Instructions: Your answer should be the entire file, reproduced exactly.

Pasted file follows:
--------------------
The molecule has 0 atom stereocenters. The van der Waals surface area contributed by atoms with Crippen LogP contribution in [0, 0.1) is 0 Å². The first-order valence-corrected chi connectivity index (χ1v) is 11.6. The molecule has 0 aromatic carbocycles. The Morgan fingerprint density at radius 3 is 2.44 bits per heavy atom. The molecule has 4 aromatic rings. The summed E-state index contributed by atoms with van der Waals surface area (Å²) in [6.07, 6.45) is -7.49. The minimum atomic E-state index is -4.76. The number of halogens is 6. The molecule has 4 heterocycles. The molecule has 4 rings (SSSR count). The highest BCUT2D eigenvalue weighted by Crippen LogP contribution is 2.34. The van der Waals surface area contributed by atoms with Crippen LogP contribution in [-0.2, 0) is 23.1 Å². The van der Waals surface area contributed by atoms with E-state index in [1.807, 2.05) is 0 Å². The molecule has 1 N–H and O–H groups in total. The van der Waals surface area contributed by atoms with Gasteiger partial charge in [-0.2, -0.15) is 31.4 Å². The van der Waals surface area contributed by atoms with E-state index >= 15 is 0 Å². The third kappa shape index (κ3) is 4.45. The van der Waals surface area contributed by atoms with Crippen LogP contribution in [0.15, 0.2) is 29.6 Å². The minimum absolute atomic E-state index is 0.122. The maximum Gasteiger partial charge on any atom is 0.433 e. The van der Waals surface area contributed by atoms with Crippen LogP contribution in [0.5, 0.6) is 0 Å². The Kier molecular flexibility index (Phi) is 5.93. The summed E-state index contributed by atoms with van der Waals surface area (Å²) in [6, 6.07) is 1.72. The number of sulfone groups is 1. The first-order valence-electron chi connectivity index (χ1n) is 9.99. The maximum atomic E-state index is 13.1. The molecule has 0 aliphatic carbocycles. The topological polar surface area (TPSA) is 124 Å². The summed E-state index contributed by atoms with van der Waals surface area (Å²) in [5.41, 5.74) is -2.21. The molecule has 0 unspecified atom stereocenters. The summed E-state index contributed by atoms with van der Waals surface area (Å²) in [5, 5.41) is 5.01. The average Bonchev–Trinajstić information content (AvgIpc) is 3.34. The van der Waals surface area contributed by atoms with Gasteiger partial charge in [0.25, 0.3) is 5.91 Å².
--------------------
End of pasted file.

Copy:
The molecule has 0 atom stereocenters. The van der Waals surface area contributed by atoms with Crippen LogP contribution in [0, 0.1) is 0 Å². The first-order valence-corrected chi connectivity index (χ1v) is 11.6. The molecule has 0 aromatic carbocycles. The Morgan fingerprint density at radius 3 is 2.44 bits per heavy atom. The molecule has 4 aromatic rings. The summed E-state index contributed by atoms with van der Waals surface area (Å²) in [6.07, 6.45) is -7.49. The minimum atomic E-state index is -4.76. The number of halogens is 6. The molecule has 4 heterocycles. The molecule has 4 rings (SSSR count). The highest BCUT2D eigenvalue weighted by Crippen LogP contribution is 2.34. The van der Waals surface area contributed by atoms with Crippen LogP contribution in [-0.2, 0) is 23.1 Å². The van der Waals surface area contributed by atoms with E-state index in [1.807, 2.05) is 0 Å². The molecule has 1 N–H and O–H groups in total. The van der Waals surface area contributed by atoms with Gasteiger partial charge in [-0.2, -0.15) is 31.4 Å². The van der Waals surface area contributed by atoms with E-state index >= 15 is 0 Å². The third kappa shape index (κ3) is 4.45. The van der Waals surface area contributed by atoms with Crippen LogP contribution in [0.15, 0.2) is 29.6 Å². The minimum absolute atomic E-state index is 0.122. The maximum Gasteiger partial charge on any atom is 0.433 e. The van der Waals surface area contributed by atoms with Crippen LogP contribution in [0.5, 0.6) is 0 Å². The Kier molecular flexibility index (Phi) is 5.93. The summed E-state index contributed by atoms with van der Waals surface area (Å²) in [6, 6.07) is 1.72. The number of sulfone groups is 1. The first-order valence-electron chi connectivity index (χ1n) is 9.99. The maximum atomic E-state index is 13.1. The molecule has 0 aliphatic carbocycles. The topological polar surface area (TPSA) is 124 Å². The summed E-state index contributed by atoms with van der Waals surface area (Å²) in [5.41, 5.74) is -2.21. The molecule has 0 unspecified atom stereocenters. The summed E-state index contributed by atoms with van der Waals surface area (Å²) in [5, 5.41) is 5.01. The average Bonchev–Trinajstić information content (AvgIpc) is 3.34. The van der Waals surface area contributed by atoms with Gasteiger partial charge in [0.25, 0.3) is 5.91 Å².